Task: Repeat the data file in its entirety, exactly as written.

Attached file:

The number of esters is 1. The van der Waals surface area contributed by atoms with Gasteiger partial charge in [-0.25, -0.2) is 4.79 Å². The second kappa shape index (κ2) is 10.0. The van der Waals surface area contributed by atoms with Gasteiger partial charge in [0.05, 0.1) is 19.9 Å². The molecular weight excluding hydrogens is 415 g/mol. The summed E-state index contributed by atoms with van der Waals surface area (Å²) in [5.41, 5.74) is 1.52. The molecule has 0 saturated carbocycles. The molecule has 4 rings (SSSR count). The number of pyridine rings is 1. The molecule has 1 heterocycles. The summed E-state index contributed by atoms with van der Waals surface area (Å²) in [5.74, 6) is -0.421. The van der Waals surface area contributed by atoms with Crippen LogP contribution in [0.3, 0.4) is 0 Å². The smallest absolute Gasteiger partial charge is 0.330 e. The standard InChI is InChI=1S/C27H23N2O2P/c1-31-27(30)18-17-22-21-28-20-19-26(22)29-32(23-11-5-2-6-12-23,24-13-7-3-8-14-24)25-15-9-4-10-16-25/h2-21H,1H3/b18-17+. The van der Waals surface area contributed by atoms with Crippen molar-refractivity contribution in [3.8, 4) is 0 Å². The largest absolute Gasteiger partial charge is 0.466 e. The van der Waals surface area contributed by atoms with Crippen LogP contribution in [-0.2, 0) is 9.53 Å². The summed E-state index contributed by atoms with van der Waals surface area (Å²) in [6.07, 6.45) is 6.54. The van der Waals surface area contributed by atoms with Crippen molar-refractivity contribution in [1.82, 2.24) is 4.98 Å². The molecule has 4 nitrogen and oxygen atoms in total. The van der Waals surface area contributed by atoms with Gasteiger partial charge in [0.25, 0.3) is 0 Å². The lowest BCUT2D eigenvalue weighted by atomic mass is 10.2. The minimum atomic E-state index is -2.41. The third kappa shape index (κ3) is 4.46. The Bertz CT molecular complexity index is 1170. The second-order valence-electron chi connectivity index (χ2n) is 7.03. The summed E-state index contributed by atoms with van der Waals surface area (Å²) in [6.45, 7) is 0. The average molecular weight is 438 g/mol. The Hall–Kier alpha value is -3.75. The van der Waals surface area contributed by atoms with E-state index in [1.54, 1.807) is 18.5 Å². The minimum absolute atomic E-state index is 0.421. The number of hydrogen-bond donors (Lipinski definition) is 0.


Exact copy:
The number of esters is 1. The van der Waals surface area contributed by atoms with Gasteiger partial charge in [-0.25, -0.2) is 4.79 Å². The second kappa shape index (κ2) is 10.0. The van der Waals surface area contributed by atoms with Gasteiger partial charge in [0.05, 0.1) is 19.9 Å². The molecular weight excluding hydrogens is 415 g/mol. The summed E-state index contributed by atoms with van der Waals surface area (Å²) in [5.41, 5.74) is 1.52. The molecule has 0 saturated carbocycles. The molecule has 4 rings (SSSR count). The number of pyridine rings is 1. The molecule has 1 heterocycles. The summed E-state index contributed by atoms with van der Waals surface area (Å²) in [5.74, 6) is -0.421. The van der Waals surface area contributed by atoms with Crippen LogP contribution in [0.3, 0.4) is 0 Å². The smallest absolute Gasteiger partial charge is 0.330 e. The standard InChI is InChI=1S/C27H23N2O2P/c1-31-27(30)18-17-22-21-28-20-19-26(22)29-32(23-11-5-2-6-12-23,24-13-7-3-8-14-24)25-15-9-4-10-16-25/h2-21H,1H3/b18-17+. The van der Waals surface area contributed by atoms with Crippen molar-refractivity contribution in [3.8, 4) is 0 Å². The largest absolute Gasteiger partial charge is 0.466 e. The van der Waals surface area contributed by atoms with Crippen LogP contribution in [-0.2, 0) is 9.53 Å². The summed E-state index contributed by atoms with van der Waals surface area (Å²) in [6.07, 6.45) is 6.54. The van der Waals surface area contributed by atoms with Crippen molar-refractivity contribution in [1.82, 2.24) is 4.98 Å². The molecule has 4 nitrogen and oxygen atoms in total. The van der Waals surface area contributed by atoms with Gasteiger partial charge in [0.25, 0.3) is 0 Å². The lowest BCUT2D eigenvalue weighted by atomic mass is 10.2. The minimum atomic E-state index is -2.41. The third kappa shape index (κ3) is 4.46. The Bertz CT molecular complexity index is 1170. The second-order valence-electron chi connectivity index (χ2n) is 7.03. The summed E-state index contributed by atoms with van der Waals surface area (Å²) in [6.45, 7) is 0. The average molecular weight is 438 g/mol. The Hall–Kier alpha value is -3.75. The van der Waals surface area contributed by atoms with E-state index in [1.54, 1.807) is 18.5 Å². The minimum absolute atomic E-state index is 0.421. The number of hydrogen-bond donors (Lipinski definition) is 0.